There are many different types of aquaponics grow bed containers that you can integrate within your system. Before Julie and Jarrod jump into building their setup, they sat down and did a little pre-planning on what will go into a sturdy and useful container.
The first thing they considered was the weights of everything encompassed in their aquaponic grow bed containers. The grow bed must be sturdy enough to withstand the weight of the aquaponics grow media (for example, clay media = 450g per liter), water (1kg per liter) and plants. There is also added force from the constant filling and draining of water and expansion of plant roots. Jarrod and Julie want to purchase strong and thick material that can handle this.
They also want to choose non-toxic and safe material for food as the aquaponics grow bed will be the home for plants, bacteria and worms.
Also take into consideration that the grow bed should be deep enough for a wide variety of plants to be grown and to have adequate filtration. The standard is 30cm deep.
Grow Bed Volume
Fish tank volume governs the maximize size of your grow bed. The plants need the fish waste to thrive. The bigger the grow bed, the more fish waste required to feed the amount of plants. You need enough fish to support your plants. In general the recommended grow bed to fish tank ratio is approximately 1:1. The fish tank volume should approximately equal the volume of the grow bed. Think of this ratio in gallons per cubic foot; use 6 gallons (22 liters) of fish tank to every cubic foot of grow bed. For example, a 50 gallons of tank water would be able to support 6 to 8 cubic feet of grow bed.
The grow bed is where the media for the growing of plants resides. It also houses two (2) sensors – first being a Media Probe and the other being a Temperature Probe. Also located within the grow bed is the Root Clogging Preventer Mechanism which covers and allows for the water return to the fish tank through the return opening – this is a major problem no one talks about in aquaponics – roots clog everything.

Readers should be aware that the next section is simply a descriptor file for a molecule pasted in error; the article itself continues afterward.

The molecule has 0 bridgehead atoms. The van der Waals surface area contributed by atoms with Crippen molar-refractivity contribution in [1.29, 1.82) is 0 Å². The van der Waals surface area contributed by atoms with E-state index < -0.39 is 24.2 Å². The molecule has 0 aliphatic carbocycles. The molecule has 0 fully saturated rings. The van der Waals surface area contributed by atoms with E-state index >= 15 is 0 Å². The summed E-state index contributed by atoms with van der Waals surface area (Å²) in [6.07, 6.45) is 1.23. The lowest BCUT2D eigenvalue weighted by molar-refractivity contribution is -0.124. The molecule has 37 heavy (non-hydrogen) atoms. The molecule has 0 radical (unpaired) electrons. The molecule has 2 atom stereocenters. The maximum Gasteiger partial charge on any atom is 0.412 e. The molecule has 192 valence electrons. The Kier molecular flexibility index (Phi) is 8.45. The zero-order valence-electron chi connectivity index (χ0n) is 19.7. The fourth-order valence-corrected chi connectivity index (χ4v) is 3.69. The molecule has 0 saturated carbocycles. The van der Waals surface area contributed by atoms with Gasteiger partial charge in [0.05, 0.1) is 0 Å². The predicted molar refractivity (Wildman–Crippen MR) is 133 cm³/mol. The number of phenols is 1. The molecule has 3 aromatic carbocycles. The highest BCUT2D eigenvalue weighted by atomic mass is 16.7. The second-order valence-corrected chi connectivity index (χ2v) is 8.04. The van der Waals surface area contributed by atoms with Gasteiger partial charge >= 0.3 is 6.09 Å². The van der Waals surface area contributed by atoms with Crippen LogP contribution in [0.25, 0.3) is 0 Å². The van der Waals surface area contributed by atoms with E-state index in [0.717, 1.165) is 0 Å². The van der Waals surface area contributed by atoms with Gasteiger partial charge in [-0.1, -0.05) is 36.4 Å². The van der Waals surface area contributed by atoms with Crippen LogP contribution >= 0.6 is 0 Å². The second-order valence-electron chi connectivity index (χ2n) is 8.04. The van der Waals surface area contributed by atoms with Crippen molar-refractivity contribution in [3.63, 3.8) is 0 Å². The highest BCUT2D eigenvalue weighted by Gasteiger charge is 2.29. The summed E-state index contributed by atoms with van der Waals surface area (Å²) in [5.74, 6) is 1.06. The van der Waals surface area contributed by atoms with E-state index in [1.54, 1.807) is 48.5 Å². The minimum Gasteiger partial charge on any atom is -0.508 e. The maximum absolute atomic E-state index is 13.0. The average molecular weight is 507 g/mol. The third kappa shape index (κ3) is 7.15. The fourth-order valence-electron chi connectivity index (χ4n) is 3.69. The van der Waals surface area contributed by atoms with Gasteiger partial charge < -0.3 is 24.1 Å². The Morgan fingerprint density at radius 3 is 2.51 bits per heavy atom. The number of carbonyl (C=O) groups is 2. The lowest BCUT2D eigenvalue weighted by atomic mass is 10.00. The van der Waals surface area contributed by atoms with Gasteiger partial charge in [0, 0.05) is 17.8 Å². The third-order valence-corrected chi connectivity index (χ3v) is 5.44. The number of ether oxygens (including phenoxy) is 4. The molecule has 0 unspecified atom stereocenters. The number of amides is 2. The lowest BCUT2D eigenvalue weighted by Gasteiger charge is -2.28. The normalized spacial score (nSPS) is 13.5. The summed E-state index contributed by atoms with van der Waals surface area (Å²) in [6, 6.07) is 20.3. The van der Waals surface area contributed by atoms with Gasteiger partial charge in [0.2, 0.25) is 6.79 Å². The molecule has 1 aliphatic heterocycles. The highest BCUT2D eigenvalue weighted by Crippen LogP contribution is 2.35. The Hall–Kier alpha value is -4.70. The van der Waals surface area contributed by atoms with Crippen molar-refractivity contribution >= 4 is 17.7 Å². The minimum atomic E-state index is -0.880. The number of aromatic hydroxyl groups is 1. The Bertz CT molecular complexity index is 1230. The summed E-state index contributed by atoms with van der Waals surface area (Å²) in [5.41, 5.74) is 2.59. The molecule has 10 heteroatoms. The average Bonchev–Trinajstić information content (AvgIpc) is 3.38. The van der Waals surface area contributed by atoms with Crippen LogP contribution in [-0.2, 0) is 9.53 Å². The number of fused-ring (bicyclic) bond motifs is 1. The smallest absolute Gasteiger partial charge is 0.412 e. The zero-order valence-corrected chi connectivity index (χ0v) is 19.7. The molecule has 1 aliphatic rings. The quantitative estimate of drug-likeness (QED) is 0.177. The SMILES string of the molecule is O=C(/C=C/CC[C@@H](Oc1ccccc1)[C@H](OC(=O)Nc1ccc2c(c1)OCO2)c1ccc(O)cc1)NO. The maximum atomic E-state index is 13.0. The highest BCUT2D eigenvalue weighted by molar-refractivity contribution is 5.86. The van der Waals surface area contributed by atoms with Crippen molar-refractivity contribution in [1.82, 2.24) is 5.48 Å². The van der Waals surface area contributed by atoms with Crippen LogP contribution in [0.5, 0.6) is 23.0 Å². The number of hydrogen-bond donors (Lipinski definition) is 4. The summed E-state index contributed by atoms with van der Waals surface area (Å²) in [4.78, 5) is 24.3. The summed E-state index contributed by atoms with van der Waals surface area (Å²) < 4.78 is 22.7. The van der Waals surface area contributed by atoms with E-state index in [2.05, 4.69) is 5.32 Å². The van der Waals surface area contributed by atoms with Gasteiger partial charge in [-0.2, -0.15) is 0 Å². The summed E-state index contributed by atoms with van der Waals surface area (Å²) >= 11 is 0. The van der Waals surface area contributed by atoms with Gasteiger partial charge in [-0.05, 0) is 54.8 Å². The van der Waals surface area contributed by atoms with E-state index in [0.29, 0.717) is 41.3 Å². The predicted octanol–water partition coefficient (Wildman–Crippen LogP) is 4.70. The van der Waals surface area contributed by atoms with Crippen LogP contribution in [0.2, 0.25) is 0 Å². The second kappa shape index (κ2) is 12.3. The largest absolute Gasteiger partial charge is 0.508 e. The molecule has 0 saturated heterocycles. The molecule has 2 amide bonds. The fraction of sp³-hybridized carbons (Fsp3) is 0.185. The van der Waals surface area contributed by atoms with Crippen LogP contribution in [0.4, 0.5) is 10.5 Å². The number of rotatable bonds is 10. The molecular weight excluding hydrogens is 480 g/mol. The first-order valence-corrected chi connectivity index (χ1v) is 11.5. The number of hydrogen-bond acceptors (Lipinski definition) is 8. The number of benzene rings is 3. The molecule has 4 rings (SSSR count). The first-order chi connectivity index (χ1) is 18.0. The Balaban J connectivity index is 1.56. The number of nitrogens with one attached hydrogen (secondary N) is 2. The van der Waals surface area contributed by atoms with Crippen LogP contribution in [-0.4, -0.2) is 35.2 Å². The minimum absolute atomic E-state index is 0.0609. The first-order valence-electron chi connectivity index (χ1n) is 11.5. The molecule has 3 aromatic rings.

Unless you plan for the root clog problem, systems will fail because they are under designed. The last item found in the grow bed is the Overflow Preventer and water delivery mechanism. Having the overflow preventer in the grow bed will not let any water escape from your grow bed should the grow bed becomes over filled or if a system problem is encountered.
A Word About Metal Containers
Julie and Jarrod can not stress enough about not using metal containers, not even galvanized metal, for either the grow bed or the fish tank. Metals can quickly corrode, throwing your system off-balance by lowering your tank’s pH. Metal containers may also leach undesirable chemicals into your system. Copper and zinc are particularly dangerous for fish.